There are single points of referral for all social care services in both Brighton & Hove and East Sussex, In Brighton & Hove, this is called Front Door for Families. In East Sussex, it is called Single Point of Advice (SPoA). If they think your child meets the criteria for the childrens disability social work service, they will pass the referral on to this team.

You can ask any professional who already works with you and your child – a health visitor, teacher, SENCO, GP – to contact the referral point with concerns about your son or daughter’s safety or wellbeing, or they may recommend doing so. You can also contact them directly yourself.

Following this initial referral, you (and the professionals that work with you) may be contacted to gather further information. Then, depending on your situation and your local authority’s criteria for giving help, you may then be referred for a more detailed assessment of your child and your family’s needs via a worker from a mainstream early help or social work team or disabled children’s services.

Social care needs assessments

For more targeted types of support such as overnight respite care, a social worker from your local disabled children’s services’ team will carry out an assessment of your child’s and your family’s needs, usually by visiting you at home.

This needs assessment is taken to a panel and all assessed requests for social care support for disabled children are considered, but this does not guarantee that you will get social care services.

If they do decide some support is required, they will settle on an amount of support they think is needed to meet your child’s particular needs and outcomes. It may be expressed in terms of an amount of money. From here, the planned support can be arranged in a number of ways including direct payments where you organise the social care needed yourself. They must set this out in a care plan which should be a realistic plan of action.  Read more about this in Short breaks and direct payments.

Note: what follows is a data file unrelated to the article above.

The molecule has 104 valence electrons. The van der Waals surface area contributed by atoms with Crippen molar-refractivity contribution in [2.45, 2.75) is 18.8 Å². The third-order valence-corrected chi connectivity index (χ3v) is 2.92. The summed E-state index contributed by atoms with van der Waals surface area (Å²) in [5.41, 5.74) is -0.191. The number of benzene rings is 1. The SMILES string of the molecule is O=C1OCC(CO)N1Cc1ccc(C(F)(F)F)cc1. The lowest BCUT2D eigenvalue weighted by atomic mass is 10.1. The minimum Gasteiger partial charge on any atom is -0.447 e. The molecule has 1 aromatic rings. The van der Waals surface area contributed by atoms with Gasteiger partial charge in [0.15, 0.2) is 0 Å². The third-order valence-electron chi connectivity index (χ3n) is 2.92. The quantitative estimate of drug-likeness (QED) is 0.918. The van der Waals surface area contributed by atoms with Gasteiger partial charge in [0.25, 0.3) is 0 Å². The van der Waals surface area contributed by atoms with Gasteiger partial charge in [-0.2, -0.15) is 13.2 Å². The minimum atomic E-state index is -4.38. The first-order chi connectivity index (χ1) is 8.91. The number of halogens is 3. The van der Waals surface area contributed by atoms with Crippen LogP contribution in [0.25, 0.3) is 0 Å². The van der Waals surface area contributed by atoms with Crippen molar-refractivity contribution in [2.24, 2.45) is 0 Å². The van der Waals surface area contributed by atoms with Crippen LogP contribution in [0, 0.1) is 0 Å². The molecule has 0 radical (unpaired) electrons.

Carers needs assessments

As a parent carer of a disabled child, you are also entitled to a separate ‘carer’s needs assessment’ if you request one. This focuses on your needs around work, education, having a social life and wellbeing.

You may need to mention having a separate carers’ assessment as, although the main needs assessment should focus on the needs of your child AND your family, including your needs as carer, families tell us that sometimes this doesn’t happen, or doesn’t get recorded properly.

OT assessments

If your child needs equipment or adaptations to the home, an occupational therapist will carry out their own specialist assessment. Read more about home adaptations.

Paying for social care

Some kinds of social care services are available to children with SEND without having a needs assessment, such as play schemes and activities. You may have to contribute to the cost of these services, but you won’t be charged if you are on Income Support or receiving working tax or child tax credit.

If your child has been assessed as needing a social care service by children’s disability social workers, the help they get will be free. Some services may be provided directly by the local authority but, most often, they will give you a sum of money as a Direct Payment so that you can arrange social care services yourself.

Read more about this in Short breaks and direct payments.

If your child’s disability involves ongoing medical treatment and they are assessed as having significant health needs, then there is a health funding panel which decides whether continuing healthcare funding will be provided to meet your child’s needs. As this counts as NHS care, it is free. All requests for this funding have to come with a health assessment. In practice your child’s needs have to be significant to be eligible for this funding.